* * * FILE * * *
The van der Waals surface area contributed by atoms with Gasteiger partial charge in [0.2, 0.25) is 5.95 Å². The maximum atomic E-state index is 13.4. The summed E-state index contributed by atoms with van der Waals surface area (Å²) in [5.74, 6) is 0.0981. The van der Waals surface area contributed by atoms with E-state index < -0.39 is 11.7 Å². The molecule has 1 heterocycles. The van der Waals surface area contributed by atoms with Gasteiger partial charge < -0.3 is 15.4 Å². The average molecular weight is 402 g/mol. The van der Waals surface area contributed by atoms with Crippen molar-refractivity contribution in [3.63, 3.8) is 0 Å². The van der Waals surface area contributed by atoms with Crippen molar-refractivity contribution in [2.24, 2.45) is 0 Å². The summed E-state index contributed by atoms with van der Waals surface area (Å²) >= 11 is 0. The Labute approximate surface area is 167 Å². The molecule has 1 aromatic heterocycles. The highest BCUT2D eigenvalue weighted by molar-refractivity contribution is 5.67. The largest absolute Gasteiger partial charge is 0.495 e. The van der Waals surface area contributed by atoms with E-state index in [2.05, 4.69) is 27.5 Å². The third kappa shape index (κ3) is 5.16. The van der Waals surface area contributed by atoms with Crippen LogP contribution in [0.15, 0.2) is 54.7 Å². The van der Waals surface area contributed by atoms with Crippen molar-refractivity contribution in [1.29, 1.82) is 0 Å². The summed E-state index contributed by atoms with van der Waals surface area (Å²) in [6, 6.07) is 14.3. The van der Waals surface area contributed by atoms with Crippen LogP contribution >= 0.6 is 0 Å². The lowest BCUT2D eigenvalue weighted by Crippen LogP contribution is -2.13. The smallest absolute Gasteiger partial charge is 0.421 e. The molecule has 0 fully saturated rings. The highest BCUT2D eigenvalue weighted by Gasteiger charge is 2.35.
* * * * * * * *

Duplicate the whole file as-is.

The van der Waals surface area contributed by atoms with Gasteiger partial charge in [0.2, 0.25) is 5.95 Å². The maximum atomic E-state index is 13.4. The summed E-state index contributed by atoms with van der Waals surface area (Å²) in [5.74, 6) is 0.0981. The van der Waals surface area contributed by atoms with E-state index < -0.39 is 11.7 Å². The molecule has 1 heterocycles. The van der Waals surface area contributed by atoms with Gasteiger partial charge < -0.3 is 15.4 Å². The average molecular weight is 402 g/mol. The van der Waals surface area contributed by atoms with Crippen molar-refractivity contribution in [3.63, 3.8) is 0 Å². The van der Waals surface area contributed by atoms with Crippen molar-refractivity contribution in [2.24, 2.45) is 0 Å². The summed E-state index contributed by atoms with van der Waals surface area (Å²) >= 11 is 0. The Labute approximate surface area is 167 Å². The molecule has 1 aromatic heterocycles. The highest BCUT2D eigenvalue weighted by molar-refractivity contribution is 5.67. The largest absolute Gasteiger partial charge is 0.495 e. The van der Waals surface area contributed by atoms with E-state index in [2.05, 4.69) is 27.5 Å². The third kappa shape index (κ3) is 5.16. The van der Waals surface area contributed by atoms with Crippen LogP contribution in [0.15, 0.2) is 54.7 Å². The van der Waals surface area contributed by atoms with Crippen molar-refractivity contribution in [1.29, 1.82) is 0 Å². The summed E-state index contributed by atoms with van der Waals surface area (Å²) in [6, 6.07) is 14.3. The van der Waals surface area contributed by atoms with Crippen LogP contribution >= 0.6 is 0 Å². The lowest BCUT2D eigenvalue weighted by Crippen LogP contribution is -2.13. The smallest absolute Gasteiger partial charge is 0.421 e. The molecule has 0 fully saturated rings. The highest BCUT2D eigenvalue weighted by Gasteiger charge is 2.35.